I can think of many a creative who’d kill for a chance to work on an automotive account, to think big, find an edge, and cream the competition.

And I bet you could, too.

But that doesn’t seem to be what’s required anymore.

Perhaps everyone is comfortable with the share they have?

Perhaps they make enough money as it is?

Perhaps they don’t want to upset the applecart by getting into the nasty business of “selling”?

Perhaps all the marketing directors are pals and go off on skiing holidays to Telluride twice a year?


All I know is that automotive advertising used to be the gold standard for our industry.

It was one of the main reasons why many of us were attracted to the business in the first place.

Today it’s a shadow of its former self.

Of the countless ads from the past I could have used to illustrate what we seem to have lost, I’ve chosen this one for the American Motor Company by Wells Rich Greene.


In 1968, AMC was about to go into Chapter 11.

Its market share was negligible and what it had was slipping through its fingers.

It didn’t have time to fool around.

It needed to sell some cars and damn quick.

When that’s your brief, you don’t mess about with “relationships” or “experiences.”

You go for the jugular.

You talk about the car, its features, its benefits, and why it’s better than the market leader.

That’s the way you save a business.

That’s the way you sell a car.

Experience Advertising vs. The Real Thing

Get a load of this.

“Consumers expect a lot more from brands than ever before. They don’t simply want delivery of products or services. They want brands to engage with them in meaningful ways. They want experiences that deliver meaning and community. They expect their brands to bring them joy.”    

It’s from a recent Adweek article on Momentum Worldwide’s “We Know Experience 2.0” research

I read it. 

I reread it. 

I registered the extensive nature of the study and the clout of the agency behind it.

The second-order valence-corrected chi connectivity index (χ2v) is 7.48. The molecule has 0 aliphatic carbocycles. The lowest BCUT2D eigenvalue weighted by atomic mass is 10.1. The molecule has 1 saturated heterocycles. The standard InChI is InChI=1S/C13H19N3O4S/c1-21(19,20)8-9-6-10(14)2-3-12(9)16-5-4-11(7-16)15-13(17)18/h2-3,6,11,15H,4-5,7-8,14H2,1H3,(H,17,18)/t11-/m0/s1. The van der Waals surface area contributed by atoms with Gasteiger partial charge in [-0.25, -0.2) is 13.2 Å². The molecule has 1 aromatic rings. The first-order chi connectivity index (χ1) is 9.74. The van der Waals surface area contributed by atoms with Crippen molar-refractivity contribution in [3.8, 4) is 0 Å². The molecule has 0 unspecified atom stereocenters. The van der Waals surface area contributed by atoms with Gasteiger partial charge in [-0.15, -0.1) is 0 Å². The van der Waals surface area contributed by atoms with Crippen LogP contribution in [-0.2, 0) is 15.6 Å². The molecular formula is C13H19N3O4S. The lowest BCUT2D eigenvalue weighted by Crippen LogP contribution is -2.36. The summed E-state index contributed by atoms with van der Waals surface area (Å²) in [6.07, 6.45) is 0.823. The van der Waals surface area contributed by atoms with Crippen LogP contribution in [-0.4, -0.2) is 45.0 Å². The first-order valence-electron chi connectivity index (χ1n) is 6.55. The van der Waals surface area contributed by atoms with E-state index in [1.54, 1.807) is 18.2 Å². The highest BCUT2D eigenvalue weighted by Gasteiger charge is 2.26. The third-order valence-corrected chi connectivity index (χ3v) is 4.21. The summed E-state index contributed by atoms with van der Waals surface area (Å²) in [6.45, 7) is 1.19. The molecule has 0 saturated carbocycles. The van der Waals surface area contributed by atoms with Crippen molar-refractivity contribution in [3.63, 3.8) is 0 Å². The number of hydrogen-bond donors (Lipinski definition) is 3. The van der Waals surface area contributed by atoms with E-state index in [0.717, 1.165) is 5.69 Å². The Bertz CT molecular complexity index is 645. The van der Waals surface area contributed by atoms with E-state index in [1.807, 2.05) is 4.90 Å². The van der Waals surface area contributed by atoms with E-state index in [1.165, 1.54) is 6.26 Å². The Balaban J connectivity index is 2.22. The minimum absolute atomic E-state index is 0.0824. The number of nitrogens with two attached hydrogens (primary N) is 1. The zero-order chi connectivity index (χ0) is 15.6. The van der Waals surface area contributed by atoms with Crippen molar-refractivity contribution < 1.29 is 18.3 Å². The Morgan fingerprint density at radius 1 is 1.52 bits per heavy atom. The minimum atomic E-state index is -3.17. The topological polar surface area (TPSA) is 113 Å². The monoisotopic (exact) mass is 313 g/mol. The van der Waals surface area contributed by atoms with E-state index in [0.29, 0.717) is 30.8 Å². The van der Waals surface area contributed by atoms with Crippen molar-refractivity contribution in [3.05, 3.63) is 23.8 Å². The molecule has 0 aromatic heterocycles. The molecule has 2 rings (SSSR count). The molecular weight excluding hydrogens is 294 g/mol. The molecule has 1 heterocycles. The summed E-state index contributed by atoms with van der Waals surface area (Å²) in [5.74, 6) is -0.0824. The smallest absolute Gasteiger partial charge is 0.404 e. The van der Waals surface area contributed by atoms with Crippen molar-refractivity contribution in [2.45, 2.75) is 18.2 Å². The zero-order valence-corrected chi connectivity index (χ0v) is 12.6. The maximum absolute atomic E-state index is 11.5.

And I still don’t buy it.

I don’t buy that people expect more from brands.

Or want to engage with them.

Or expect them to bring them joy.

Not really.

It seems to me that if you ask people a dumbass question like “Do you expect brands to bring you joy?” they’re almost certainly going to tell you, “Sure, why not”

Who wouldn’t?

Similarly, if you ask them, “Would you like brands to deliver meaningful experiences for your community?” is anyone surprised if the response is, “Yeah, that would be great, too.”

How about if they engaged you in “meaningful ways”?


Ask a leading question, get a misleading answer.

Here are some more choice insights from the same article:

83 percent of consumers believe it’s important for brands to take away stress or anxiety.

86 percent of consumers believe it is important for brands to make them feel better.

Does anyone actually believe that?

There are no prizes for guessing what the study’s conclusion is.

“Experiences matter and experiential needs to move to the center of all brand marketing plans. The future is about doing, not saying. Experiential makes brands authentic and real.”   

This is the kind of lazy thinking that nowadays passes for real thinking.

Real thinking isn’t easy.

It’s hard work.

It requires you to dig into a product or service and discover something compelling about it. 

How is it better, stronger, smarter, faster, greener, easier, or otherwise more useful, different, valuable, or beneficial than its competitors?

This takes time, effort, and patience.

Done well, it will result in work of substance, significance, and longevity. 

The proponents of lazy thinking can’t be bothered with any of this.

They’d much rather just make the answer an “experience” and be done with it.

It’s okay to have a set of values and a purpose that go above and beyond what it is you make and sell.

But sometimes people just want a hamburger.

Or a razor blade that gives them a close shave.

Or a car they know to be preferable to another.

And while it’s undoubtedly more satisfying to create an experience than it is to roll up your sleeves and deliver work that actually sells, the best does both.

As luck would have it, Coca Cola has a great new campaign that does exactly that.




A simple truth.

Powerfully told.

Based on an experience.

It’s the real thing.